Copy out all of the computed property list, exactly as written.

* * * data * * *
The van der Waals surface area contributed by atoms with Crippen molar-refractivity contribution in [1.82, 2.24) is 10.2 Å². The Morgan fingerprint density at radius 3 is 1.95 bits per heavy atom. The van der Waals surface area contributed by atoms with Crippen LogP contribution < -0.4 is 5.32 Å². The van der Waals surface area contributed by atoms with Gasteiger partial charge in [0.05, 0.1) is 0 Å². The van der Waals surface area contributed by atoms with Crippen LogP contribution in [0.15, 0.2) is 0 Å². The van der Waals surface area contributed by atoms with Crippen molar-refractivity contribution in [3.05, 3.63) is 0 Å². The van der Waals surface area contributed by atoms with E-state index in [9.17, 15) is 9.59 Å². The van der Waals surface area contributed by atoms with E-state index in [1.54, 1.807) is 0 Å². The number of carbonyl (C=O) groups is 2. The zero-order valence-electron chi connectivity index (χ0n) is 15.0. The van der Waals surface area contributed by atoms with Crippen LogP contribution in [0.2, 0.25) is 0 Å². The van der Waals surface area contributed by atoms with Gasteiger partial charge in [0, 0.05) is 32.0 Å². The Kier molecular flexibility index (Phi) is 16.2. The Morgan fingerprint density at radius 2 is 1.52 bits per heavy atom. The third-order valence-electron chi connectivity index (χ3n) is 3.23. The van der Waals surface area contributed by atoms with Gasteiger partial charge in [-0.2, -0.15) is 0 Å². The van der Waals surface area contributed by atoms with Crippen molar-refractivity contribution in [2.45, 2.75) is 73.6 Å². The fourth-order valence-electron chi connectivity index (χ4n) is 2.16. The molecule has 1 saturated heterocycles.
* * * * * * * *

The van der Waals surface area contributed by atoms with Crippen molar-refractivity contribution in [1.82, 2.24) is 10.2 Å². The Morgan fingerprint density at radius 3 is 1.95 bits per heavy atom. The van der Waals surface area contributed by atoms with Crippen LogP contribution < -0.4 is 5.32 Å². The van der Waals surface area contributed by atoms with Gasteiger partial charge in [0.05, 0.1) is 0 Å². The van der Waals surface area contributed by atoms with Crippen LogP contribution in [0.15, 0.2) is 0 Å². The van der Waals surface area contributed by atoms with Crippen molar-refractivity contribution in [3.05, 3.63) is 0 Å². The van der Waals surface area contributed by atoms with E-state index in [9.17, 15) is 9.59 Å². The van der Waals surface area contributed by atoms with E-state index in [1.54, 1.807) is 0 Å². The number of carbonyl (C=O) groups is 2. The zero-order valence-electron chi connectivity index (χ0n) is 15.0. The van der Waals surface area contributed by atoms with Crippen LogP contribution in [0.2, 0.25) is 0 Å². The van der Waals surface area contributed by atoms with Gasteiger partial charge in [0, 0.05) is 32.0 Å². The Kier molecular flexibility index (Phi) is 16.2. The Morgan fingerprint density at radius 2 is 1.52 bits per heavy atom. The third-order valence-electron chi connectivity index (χ3n) is 3.23. The van der Waals surface area contributed by atoms with Gasteiger partial charge in [-0.2, -0.15) is 0 Å². The van der Waals surface area contributed by atoms with Crippen molar-refractivity contribution in [2.45, 2.75) is 73.6 Å². The fourth-order valence-electron chi connectivity index (χ4n) is 2.16. The molecule has 1 saturated heterocycles.